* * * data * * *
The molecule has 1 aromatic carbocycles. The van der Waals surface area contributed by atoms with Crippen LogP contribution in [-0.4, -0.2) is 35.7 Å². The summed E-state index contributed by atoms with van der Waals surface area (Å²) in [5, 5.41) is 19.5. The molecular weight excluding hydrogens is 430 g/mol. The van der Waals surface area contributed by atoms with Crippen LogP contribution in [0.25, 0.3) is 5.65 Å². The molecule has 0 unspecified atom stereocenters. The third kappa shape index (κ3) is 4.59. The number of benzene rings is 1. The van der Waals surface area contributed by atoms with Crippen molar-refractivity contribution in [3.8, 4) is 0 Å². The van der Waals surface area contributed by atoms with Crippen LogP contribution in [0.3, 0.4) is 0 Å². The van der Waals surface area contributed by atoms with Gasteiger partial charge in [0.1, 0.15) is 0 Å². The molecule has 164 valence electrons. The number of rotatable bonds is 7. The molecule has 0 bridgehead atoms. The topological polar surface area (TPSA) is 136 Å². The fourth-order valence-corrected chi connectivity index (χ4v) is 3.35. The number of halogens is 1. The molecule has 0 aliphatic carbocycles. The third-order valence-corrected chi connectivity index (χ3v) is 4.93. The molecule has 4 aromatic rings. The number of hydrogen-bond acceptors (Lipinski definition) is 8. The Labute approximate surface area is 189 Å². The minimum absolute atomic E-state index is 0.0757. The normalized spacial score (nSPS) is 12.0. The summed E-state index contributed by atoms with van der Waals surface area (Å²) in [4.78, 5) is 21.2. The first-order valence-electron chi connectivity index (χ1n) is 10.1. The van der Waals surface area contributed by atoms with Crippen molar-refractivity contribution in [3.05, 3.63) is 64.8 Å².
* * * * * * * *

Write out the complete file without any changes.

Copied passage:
The molecule has 1 aromatic carbocycles. The van der Waals surface area contributed by atoms with Crippen LogP contribution in [-0.4, -0.2) is 35.7 Å². The summed E-state index contributed by atoms with van der Waals surface area (Å²) in [5, 5.41) is 19.5. The molecular weight excluding hydrogens is 430 g/mol. The van der Waals surface area contributed by atoms with Crippen LogP contribution in [0.25, 0.3) is 5.65 Å². The molecule has 0 unspecified atom stereocenters. The third kappa shape index (κ3) is 4.59. The number of benzene rings is 1. The van der Waals surface area contributed by atoms with Crippen molar-refractivity contribution in [3.8, 4) is 0 Å². The van der Waals surface area contributed by atoms with Crippen LogP contribution in [0.3, 0.4) is 0 Å². The van der Waals surface area contributed by atoms with Gasteiger partial charge in [0.1, 0.15) is 0 Å². The molecule has 164 valence electrons. The number of rotatable bonds is 7. The molecule has 0 bridgehead atoms. The topological polar surface area (TPSA) is 136 Å². The fourth-order valence-corrected chi connectivity index (χ4v) is 3.35. The number of halogens is 1. The molecule has 0 aliphatic carbocycles. The third-order valence-corrected chi connectivity index (χ3v) is 4.93. The molecule has 4 aromatic rings. The number of hydrogen-bond acceptors (Lipinski definition) is 8. The Labute approximate surface area is 189 Å². The minimum absolute atomic E-state index is 0.0757. The normalized spacial score (nSPS) is 12.0. The summed E-state index contributed by atoms with van der Waals surface area (Å²) in [4.78, 5) is 21.2. The first-order valence-electron chi connectivity index (χ1n) is 10.1. The van der Waals surface area contributed by atoms with Crippen molar-refractivity contribution in [3.05, 3.63) is 64.8 Å².